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dc.contributor.advisorKairu, E. W.
dc.contributor.advisorOgol, C.K.P.O.
dc.contributor.authorMwangi, Gichohi Patrick
dc.date.accessioned2013-10-15T11:57:47Z
dc.date.available2013-10-15T11:57:47Z
dc.date.issued2013-10-15
dc.identifier.urihttp://ir-library.ku.ac.ke/handle/123456789/7460
dc.descriptionDepartment of Zoological Sciences, 74p. The QL 85 .G5 2013
dc.description.abstractHuman-elephant conflicts have become a serious problem that is widespread in Kenya whenever human beings come into contact with elephants within the protected and unprotected areas as they compete for space and resources. Human population has, in areas surrounding protected areas, increasingly exerted pressure on existing land through encroachment from settlement and agricultural activities. Electric fencing has been used as a mitigation strategy of the conflicts, but despite electric fencing in the Aberdare National Park, elephants continues to raid farms causing crop damages, property destruction, and livestock attacks, injures people and sometimes causing death. The communities, in turn, retaliate by injuring and killing elephants in fenced and unfenced areas. This study was conducted to asses the effectiveness of electric fencing in mitigating human-elephant conflicts. A survey was used to examine the frequency and nature of human-elephant conflicts, local farmers' attitude on electric fence, establishing temporal and spatial patterns of conflicts. The data was collected by recording farm raids and estimating crop damages carried out by elephants in the study area from October 2007 to September 2008. A questionnaire was administered to a sample of 388 respondents that was established using the Fisher's formula. GPS coordinates were used for mapping out hotspot conflict spatial patterns within the study areas. The collected data was fed in SPSS (version 11) computer software which was used to analyze Pearson's correlation to test for relationship between variables of conflicts incidences in unfenced and fenced areas of ANP. Chi-square was used to compare differences of farm raids frequencies before and after electric fence. While two samples T-test was used to compare responses of farmers guarding of farms frequencies employed to deter elephants before and after construction of electric fence. A GIS Arc-view (version 9) was used to establish the spatial pattern of human-elephant conflicts in form of GIS maps that showed conflict hotspots. Results showed that there were more crops damaged in the unfenced area by elephants, as compared to those in fenced area. In both instances .results showed that there is a significant relationship between farm raids incidences and 'crop damages by elephants (rmd=0.963, p<0.05, df=l) in fenced area and (rmd=0.65 p<0.05, df=l) in unfenced area. There were more farm raid incidences toward the end of the wet seasons than during the dry season in both the fenced area and unfenced area. To reduce farm raids the farmers were employing a variety of guarding strategies. The various strategies used to repel elephants in fenced and unfenced areas showed there was a significant positive relationship (rmd=0.921, p<0.05, df=I). The farmers from both areas showed positive attitude towards the electric fence at 98.5 % in the unfenced area and 93.8 % in fenced area. There were electric fence breakages some by people and others by elephants in an attempt to migrate out of the park since electric fence acted as a barrier. KWS should consider establishing gates along the traditional migratory corridors and conduct regular patrols along the electric fence in order to detect any tampering and fence breakages.' KWS should on regular basis carry out sensitization . awareness campaigns to educate the locals on the importance of 'preserving the electric fence and the overall conservation of elephants in Aberdare National Park.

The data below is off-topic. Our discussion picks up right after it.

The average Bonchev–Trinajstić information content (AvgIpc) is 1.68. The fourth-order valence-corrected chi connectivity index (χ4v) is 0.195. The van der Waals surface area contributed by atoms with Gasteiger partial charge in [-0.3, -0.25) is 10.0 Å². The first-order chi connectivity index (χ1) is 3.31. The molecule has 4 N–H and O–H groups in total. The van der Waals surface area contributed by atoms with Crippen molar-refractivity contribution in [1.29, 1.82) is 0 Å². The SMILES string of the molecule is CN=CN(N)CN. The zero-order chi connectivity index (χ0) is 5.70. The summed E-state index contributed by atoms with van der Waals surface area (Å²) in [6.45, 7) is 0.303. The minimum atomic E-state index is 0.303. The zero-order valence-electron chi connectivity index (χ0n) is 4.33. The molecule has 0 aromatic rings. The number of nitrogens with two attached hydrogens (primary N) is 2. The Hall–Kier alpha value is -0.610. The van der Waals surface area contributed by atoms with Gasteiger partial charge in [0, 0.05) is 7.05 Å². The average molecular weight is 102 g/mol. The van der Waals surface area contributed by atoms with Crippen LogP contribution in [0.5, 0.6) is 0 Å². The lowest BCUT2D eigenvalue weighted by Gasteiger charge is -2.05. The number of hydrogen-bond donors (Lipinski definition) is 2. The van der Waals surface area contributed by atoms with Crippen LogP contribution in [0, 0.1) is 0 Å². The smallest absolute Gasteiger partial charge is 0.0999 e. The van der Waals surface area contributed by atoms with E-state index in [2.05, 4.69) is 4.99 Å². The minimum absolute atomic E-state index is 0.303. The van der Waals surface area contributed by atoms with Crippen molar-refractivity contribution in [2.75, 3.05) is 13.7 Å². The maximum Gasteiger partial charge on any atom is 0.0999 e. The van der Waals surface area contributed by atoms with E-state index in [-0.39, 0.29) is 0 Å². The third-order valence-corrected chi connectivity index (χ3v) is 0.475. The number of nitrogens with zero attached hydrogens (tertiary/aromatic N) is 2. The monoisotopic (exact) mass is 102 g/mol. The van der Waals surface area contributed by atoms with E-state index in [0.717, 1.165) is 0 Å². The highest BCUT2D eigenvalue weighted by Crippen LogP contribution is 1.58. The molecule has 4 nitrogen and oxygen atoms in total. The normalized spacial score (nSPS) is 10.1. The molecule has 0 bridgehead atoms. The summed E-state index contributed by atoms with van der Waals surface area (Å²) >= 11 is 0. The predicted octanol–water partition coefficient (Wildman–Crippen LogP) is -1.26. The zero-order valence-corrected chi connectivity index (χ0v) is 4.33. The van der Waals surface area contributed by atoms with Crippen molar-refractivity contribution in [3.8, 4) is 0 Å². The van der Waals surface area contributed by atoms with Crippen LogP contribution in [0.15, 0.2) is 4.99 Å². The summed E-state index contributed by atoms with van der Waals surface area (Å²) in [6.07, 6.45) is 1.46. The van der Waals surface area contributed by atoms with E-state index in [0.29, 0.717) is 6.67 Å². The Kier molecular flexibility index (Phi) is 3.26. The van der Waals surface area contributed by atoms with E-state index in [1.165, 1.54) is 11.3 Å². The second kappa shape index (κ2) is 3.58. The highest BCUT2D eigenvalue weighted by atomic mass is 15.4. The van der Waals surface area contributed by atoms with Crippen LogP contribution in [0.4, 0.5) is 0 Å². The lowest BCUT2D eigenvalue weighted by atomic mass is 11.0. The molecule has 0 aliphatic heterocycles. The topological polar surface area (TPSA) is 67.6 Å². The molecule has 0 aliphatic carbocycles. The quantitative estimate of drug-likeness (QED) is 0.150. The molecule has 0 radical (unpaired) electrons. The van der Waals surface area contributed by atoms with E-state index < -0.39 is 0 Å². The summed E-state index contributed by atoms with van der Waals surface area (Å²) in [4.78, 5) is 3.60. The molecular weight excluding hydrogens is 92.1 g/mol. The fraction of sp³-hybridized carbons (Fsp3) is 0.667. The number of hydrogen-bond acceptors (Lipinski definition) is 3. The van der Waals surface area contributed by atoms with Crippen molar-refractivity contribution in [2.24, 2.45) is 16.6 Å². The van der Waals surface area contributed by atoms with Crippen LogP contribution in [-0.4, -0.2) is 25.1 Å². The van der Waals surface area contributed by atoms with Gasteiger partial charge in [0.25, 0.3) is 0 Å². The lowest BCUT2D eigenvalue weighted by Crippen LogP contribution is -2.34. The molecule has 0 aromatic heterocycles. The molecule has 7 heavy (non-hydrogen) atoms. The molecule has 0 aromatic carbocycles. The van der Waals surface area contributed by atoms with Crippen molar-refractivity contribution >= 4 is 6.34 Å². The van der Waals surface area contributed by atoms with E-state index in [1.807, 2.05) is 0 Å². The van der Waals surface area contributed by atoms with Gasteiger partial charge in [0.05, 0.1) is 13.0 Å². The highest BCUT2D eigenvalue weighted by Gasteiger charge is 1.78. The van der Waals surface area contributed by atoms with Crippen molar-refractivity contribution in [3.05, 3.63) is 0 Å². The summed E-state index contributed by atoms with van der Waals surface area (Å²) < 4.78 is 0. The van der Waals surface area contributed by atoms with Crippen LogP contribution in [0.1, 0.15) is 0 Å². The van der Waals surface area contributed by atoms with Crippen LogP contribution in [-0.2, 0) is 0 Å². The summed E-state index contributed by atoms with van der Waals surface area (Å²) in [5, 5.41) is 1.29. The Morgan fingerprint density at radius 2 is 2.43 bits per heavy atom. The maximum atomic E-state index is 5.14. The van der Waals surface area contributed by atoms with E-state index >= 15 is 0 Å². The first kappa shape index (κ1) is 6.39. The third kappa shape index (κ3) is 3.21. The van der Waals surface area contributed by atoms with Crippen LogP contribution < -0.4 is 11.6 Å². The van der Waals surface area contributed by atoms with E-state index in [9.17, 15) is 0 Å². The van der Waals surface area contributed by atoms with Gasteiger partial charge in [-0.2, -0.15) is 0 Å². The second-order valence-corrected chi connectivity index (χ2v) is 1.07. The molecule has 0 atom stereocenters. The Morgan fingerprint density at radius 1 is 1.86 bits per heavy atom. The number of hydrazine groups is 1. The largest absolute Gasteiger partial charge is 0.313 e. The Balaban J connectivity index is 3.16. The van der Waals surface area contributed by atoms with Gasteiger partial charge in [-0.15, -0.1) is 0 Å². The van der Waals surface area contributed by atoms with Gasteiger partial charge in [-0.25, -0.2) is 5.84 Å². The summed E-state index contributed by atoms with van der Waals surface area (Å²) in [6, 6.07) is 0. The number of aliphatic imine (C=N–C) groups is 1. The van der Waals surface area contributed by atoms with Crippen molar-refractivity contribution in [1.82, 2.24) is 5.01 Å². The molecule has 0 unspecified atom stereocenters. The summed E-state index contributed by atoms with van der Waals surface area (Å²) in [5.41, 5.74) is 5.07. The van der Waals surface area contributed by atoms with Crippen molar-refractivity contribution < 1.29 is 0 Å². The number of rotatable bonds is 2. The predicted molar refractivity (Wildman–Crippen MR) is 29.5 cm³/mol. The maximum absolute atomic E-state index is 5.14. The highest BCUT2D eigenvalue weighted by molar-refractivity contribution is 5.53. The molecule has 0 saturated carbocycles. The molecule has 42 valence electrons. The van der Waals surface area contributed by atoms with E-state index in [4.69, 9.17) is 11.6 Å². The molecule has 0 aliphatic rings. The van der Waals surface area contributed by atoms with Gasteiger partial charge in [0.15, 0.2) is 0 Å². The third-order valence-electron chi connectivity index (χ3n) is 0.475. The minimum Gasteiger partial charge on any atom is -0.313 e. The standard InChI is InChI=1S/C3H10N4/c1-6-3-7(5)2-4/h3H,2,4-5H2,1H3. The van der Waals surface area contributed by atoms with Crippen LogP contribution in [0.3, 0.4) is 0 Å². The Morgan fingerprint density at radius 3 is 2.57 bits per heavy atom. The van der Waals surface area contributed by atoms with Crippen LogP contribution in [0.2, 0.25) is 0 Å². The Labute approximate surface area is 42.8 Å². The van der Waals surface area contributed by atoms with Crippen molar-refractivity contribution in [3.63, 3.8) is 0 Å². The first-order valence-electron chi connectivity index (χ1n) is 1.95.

dc.language.isoenen_US
dc.subjectHuman-animal relationships -- Kenya --Aberdare National Park
dc.subjectForest reserves --Management
dc.subjectElectric fences
dc.titleThe Effectiveness of Electric Fence in Mitigating Human-Elephants conflicts in the Aberdare National Park, Kenya.en_US
dc.typeThesisen_US


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